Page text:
Slender is a free indie horror game based on the mythos of the slender man, an abnormally tall, faceless man in a dark suit and tie. Occasionally spotted in the background of photographs, people reportedly go missing and disappear in his presence. He is an entity of pure fear, silently stalking people until they go mad. And then he takes them.
The premise of the game is pretty simple: you're alone in a pitch black wood with nothing but a flashlight at your disposal, tasked with collecting eight pages scattered about the woods. Who you are and why you're searching for these eight pages is never explained; it's just an arbitrary goal to give you something to do whilst being terrorized by the silent madness-inducing presence of the slender man.
My review continues after the jump.
What Slender gets right about horror is the steady build-up of tension; when you start the game there are no other sounds but your footsteps, the trees rustling in the wind, crickets chirping, and owls hooting. Once you collect the first page, a distorted, echoing bass drum starts pounding in the background like a heartbeat; after a few more pages, some kind of metallic humming sound starts resonating over top. The soundtrack progressively builds, layering more things on top and changing tones altogether the closer you to get to collecting all eight, and it's a large part of what makes the game effective.
The other thing Slender gets right is the unpredictability of when or where the slender man will appear. He doesn't even appear until you collect the first page, but once that bass drum starts reverberating in the background, you know he's out there. The developer understands that too much exposure to a creepy monster ruins its effect, and so the slender man appears rather infrequently at first, giving you ample time to psych yourself up for the big scare, anxiously waiting and trying to anticipate when he'll show up. After he makes an appearance, he disappears for a short while to let things settle down, to let the tension mount again so that his next appearance will be just as effective. Just as the soundtrack builds with each collected page, so does the frequency and proximity of the slender man's appearances.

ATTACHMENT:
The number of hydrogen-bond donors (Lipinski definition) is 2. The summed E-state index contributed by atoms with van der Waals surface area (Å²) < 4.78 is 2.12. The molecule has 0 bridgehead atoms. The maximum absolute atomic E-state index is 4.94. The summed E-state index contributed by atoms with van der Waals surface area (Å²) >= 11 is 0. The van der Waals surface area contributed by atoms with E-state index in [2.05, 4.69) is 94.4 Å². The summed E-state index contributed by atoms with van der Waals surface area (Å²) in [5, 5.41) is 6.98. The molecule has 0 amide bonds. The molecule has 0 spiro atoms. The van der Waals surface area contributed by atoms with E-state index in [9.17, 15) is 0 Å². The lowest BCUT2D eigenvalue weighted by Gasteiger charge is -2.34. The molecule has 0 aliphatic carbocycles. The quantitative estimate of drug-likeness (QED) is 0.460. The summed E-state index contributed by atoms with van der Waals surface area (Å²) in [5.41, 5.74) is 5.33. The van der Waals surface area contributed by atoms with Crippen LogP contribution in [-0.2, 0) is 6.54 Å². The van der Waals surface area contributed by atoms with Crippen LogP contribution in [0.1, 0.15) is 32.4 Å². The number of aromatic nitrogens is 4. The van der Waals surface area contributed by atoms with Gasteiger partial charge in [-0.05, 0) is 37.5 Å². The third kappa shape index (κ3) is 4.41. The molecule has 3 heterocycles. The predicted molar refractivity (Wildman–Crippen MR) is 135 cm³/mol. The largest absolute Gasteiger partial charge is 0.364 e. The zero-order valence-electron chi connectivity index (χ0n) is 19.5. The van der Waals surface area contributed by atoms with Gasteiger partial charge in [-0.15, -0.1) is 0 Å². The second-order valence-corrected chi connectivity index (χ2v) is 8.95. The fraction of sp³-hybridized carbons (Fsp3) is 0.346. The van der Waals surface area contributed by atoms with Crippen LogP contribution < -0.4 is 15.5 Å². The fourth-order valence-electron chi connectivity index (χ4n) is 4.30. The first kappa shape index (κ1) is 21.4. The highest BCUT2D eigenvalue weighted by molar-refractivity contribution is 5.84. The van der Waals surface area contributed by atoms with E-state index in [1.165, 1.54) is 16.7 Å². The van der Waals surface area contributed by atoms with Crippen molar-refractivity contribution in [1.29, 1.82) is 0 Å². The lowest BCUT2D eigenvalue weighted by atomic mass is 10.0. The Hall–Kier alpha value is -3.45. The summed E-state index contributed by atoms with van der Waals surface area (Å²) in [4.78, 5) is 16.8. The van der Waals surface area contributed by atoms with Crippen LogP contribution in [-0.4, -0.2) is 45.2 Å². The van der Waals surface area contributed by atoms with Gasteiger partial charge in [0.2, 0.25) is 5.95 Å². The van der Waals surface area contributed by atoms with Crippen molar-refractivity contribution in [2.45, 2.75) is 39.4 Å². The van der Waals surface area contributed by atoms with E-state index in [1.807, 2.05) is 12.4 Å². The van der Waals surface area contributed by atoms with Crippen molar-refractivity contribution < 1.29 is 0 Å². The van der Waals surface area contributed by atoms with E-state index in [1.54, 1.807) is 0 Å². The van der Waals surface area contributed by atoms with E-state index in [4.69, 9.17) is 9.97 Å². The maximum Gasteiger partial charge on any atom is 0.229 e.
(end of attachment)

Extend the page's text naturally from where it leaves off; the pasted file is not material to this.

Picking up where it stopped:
Slender is ultimately a pretty simple game with very limited scare mechanics. The first playthrough is downright spooky with some effective startle moments, but once you figure out the slender man's tricks, the illusion kind of falls apart. Whenever the slender man "spawns" within the woods, it's supposed to be somewhere off-screen so that when you turn to look somewhere else, he's already there staring at you -- and it creeps you out because it's meant to appear that he was there the entire time. But so long as you just keep looking forward and don't make overly dramatic turns (or specifically look around searching for him) he won't really show up.
As good as the atmosphere is, what with the effective lighting and soundtrack, the slender man becomes much less foreboding and creepy with each subsequent run. Eventually you realize that he's no real threat to you as long as you don't look at him, and not looking at him is pretty easy once you understand his spawn behavior. He basically just does the same scare over and over and over again, so after your first run through the game he's really not going to scare you unless he suddenly appears alarmingly close to you, and then it's just a quick startle because of the loud screeching sound effect that shatters the tension.
One minor thing that bothers me is the way the screen fills with static the longer you look at the slender man. The idea is that looking at the slender man for too long will drive you insane, and the static is the audio-visual cue, but it sometimes gives away the slender man's position before you even realize he's there. That is, there were a lot of times when I was looking around searching for more pages, and the screen started to fill up with static. I never even saw the slender man, but I knew to look away from that spot just because of the extraneous cues. I feel like that kind of took away from the potential spook-factor in a lot of instances.
Other than that, the premise is really too flimsy for the game to have much staying power. Arbitrarily collecting pages isn't a particularly exciting goal for the game, especially when those pages barely reveal anything about the nature of the slender man. The game is also inevitably apt to bog down to a slow, meandering pace until you start to memorize the layout of the woods to remember where all of the pages are. Just wandering around a pitch black wood looking for unique environmental setpieces can be pretty boring, even if you are being stalked by such a nefarious creature as the slender man.
So Slender gets some crucial things right and misses the mark in a few other areas. It's pretty effective for what it is, especially considering how short and limited the experience actually is, but the horror itself is very fleeting and ultimately isn't as satisfying as some other games out there.